Foundation work nearing conclusion at the Crook County Jail with walls going up next month

JASON CHANEY - Construction workers with Kirby Nagelhout work on foundation footings for the new jail, which is being built just east of Crook County Sheriff's Office.

Behind a fenced-off portion of downtown Prineville just east of the Crook County Sheriff's Office, heavy machinery is a frequent site.

A two-block section of Northeast Second Street is closed to traffic, and evidence of recent trenching is still visible for those who get close enough to look.

So far, jail construction has kept low to the ground, leaving little for passersby to see, but several critical components of the project are either finished or nearing completion.

"All of the city utilities have been moved," said Crook County Sheriff John Gautney, who has kept a close watch on the construction, taking place just outside his office window. "The water and sewer lines have been replaced and rerouted. The new gas line has been rerouted."

In addition, an above-ground power line and accompanying power pole along First Street, the southern border of the jail site, has been removed with the power line buried underground.

Construction of the new 76-bed, $17 million jail began toward the end of August with contracting company Kirby Nagelhout leading the effort. Barring unforeseen delays, the jail will be completed and operational by December 2018.

Construction of the new facility, long-awaited by residents and local leaders who grew frustrated by lacking jail space, was made a reality with the passage of a tax bond nearly a year ago.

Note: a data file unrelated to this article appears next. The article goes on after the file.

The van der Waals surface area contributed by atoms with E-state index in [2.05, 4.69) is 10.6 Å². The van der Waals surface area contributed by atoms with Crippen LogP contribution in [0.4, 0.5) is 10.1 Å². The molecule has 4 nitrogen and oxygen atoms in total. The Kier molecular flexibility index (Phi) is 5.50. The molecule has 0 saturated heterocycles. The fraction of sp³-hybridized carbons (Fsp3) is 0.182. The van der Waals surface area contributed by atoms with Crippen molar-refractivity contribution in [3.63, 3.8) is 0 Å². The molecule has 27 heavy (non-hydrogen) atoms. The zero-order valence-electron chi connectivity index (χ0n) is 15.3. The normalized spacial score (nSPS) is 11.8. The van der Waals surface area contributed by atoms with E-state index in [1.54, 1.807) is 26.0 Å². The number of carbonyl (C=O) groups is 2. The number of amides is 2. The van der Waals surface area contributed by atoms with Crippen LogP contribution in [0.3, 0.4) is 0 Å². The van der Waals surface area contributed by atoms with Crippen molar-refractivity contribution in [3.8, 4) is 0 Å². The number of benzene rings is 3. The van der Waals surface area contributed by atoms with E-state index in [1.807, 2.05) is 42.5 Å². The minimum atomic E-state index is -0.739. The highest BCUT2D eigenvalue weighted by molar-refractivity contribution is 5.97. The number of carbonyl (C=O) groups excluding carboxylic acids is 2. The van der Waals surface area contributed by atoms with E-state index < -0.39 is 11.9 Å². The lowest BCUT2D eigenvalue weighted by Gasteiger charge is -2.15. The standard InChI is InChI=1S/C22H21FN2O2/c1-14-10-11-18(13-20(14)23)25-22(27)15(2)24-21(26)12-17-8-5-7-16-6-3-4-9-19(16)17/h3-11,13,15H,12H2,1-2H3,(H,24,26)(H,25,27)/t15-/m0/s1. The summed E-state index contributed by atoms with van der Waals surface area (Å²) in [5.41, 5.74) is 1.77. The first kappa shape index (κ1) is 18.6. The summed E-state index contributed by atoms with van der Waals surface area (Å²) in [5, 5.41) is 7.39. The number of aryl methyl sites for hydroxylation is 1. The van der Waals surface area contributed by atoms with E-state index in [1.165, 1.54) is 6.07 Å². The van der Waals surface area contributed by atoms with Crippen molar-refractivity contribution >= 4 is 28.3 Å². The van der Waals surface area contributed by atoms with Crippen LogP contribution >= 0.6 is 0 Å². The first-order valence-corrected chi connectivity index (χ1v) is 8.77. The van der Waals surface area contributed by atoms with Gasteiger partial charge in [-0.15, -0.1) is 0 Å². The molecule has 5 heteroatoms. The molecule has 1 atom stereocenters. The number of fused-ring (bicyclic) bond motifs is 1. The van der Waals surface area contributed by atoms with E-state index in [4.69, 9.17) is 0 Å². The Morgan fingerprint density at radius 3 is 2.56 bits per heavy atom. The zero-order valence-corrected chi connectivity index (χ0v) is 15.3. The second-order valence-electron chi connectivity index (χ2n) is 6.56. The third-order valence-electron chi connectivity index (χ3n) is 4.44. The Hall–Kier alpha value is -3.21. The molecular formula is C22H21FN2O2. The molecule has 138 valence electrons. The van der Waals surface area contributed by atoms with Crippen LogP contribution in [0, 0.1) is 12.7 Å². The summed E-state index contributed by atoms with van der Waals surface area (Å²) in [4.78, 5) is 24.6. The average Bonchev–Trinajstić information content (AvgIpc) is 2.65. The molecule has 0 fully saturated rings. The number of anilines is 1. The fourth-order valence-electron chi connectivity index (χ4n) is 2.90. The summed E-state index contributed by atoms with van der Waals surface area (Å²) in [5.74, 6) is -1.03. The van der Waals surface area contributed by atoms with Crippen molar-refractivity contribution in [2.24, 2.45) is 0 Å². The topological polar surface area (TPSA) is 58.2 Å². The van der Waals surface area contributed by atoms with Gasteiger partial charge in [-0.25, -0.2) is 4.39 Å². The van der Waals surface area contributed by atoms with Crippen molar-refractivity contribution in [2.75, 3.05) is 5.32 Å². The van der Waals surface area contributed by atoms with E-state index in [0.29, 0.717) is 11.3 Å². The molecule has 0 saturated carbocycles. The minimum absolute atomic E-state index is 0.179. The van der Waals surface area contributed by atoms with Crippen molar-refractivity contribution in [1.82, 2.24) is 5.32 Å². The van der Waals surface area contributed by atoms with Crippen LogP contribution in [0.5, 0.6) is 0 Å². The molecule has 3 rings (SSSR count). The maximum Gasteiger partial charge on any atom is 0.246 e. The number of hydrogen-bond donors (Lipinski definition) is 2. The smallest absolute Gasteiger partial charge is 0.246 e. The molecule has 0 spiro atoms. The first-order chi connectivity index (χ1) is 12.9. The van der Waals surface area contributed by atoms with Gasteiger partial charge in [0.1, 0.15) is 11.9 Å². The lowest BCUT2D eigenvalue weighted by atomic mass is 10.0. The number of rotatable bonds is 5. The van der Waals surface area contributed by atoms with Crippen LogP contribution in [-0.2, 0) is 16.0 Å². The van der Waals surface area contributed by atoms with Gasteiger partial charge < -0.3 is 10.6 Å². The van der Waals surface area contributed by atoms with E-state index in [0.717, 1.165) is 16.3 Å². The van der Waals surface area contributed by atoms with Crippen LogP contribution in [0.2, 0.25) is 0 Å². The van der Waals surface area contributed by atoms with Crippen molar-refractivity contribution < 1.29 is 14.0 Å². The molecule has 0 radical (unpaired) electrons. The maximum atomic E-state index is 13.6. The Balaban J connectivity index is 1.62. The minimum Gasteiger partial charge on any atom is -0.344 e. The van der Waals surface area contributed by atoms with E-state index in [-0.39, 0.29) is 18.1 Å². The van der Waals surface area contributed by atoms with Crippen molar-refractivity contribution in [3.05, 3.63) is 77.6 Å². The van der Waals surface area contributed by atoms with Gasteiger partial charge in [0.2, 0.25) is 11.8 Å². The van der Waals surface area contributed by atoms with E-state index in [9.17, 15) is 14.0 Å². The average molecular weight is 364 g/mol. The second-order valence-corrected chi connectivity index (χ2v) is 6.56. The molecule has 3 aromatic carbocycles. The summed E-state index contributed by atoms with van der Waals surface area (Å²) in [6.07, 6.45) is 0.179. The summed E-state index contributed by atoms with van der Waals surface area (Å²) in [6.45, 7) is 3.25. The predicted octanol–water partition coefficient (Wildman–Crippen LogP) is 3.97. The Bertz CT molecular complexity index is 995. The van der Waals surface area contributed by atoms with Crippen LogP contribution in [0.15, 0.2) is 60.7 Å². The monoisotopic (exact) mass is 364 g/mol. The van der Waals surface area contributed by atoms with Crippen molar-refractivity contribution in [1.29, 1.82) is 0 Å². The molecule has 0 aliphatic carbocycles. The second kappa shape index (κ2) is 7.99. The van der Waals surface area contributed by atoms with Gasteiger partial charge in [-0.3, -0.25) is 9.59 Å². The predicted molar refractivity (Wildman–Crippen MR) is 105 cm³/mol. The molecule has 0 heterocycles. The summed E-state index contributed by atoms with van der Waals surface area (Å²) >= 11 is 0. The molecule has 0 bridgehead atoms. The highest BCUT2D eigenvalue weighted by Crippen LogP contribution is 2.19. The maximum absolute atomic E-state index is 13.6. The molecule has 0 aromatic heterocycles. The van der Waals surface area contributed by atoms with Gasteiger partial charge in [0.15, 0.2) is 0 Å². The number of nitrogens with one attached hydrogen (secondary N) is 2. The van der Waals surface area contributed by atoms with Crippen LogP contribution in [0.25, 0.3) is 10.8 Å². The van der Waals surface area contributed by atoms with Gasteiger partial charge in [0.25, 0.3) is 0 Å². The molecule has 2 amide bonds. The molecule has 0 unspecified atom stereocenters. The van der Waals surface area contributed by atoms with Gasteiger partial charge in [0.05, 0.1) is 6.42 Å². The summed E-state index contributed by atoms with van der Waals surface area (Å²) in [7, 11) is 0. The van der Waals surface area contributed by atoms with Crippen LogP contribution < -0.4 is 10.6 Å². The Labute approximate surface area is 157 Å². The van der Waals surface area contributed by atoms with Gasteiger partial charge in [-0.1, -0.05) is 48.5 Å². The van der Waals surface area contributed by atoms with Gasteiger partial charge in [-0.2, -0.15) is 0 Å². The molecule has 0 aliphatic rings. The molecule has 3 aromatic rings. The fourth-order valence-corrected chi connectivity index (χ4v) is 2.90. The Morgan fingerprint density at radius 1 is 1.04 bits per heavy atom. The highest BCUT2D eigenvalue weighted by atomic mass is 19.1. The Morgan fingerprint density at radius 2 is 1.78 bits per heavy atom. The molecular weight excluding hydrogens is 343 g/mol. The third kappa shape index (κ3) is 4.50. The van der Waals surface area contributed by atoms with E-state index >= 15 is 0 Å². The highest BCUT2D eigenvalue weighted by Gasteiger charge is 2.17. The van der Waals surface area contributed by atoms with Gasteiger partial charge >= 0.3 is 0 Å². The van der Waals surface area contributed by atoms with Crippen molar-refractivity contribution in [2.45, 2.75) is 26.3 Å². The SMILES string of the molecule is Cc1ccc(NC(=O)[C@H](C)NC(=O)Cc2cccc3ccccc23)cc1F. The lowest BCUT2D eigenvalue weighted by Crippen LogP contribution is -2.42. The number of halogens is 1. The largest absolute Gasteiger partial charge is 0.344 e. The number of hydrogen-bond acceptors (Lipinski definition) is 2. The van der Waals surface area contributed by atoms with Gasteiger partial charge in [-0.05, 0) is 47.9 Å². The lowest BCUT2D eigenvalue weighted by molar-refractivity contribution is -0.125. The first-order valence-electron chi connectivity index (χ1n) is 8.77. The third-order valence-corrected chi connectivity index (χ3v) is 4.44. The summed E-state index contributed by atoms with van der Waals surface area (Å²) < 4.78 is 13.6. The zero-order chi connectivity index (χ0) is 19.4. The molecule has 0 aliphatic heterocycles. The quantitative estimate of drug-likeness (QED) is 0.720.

Most recently, construction crews have been completing foundation work on the site, which includes pouring concrete foundation footings and installing Geopiers to reinforce the earth beneath the jail.

The process of adding the roughly 800 Geopiers has caused quite the commotion in recent weeks. Gautney explained that workers drive a hollow tube about 25 feet into the ground, then back the tube out a foot, and fill that emptied portion with gravel. Workers then compact the gravel, causing it to mushroom out and stabilize the area around it. That process is then repeated until the 25-foot section is completely filled and compacted.

Friday morning, about 80 Geopiers still needed installed, and Gautney estimated that by the weekend, that portion of the project would conclude.

"That has been what's been causing all of the shaking and vibrating in the neighborhood," Gautney said. "We don't have anything on our walls."

Meanwhile, foundation work has begun on the south end of the site, the future home of the jail's housing unit. Concrete was poured on Thursday, and similar work is slated to start at the north end of the site once Geopier installation concludes.

When construction began a couple months ago, walls were expected to start going up by early or mid-December, and so far, that schedule is likely to hold.

"We will be happy to see walls start going up, and I think people in the community will be too," Gautney said.

And as construction progresses, project leaders will continue to refine the effort and adjust to changes as they become necessary.

"We are still working out some of the fine details," Gautney said. "It is a living, breathing project, so things are always changing based on what is happening on the ground."

Contract Publishing

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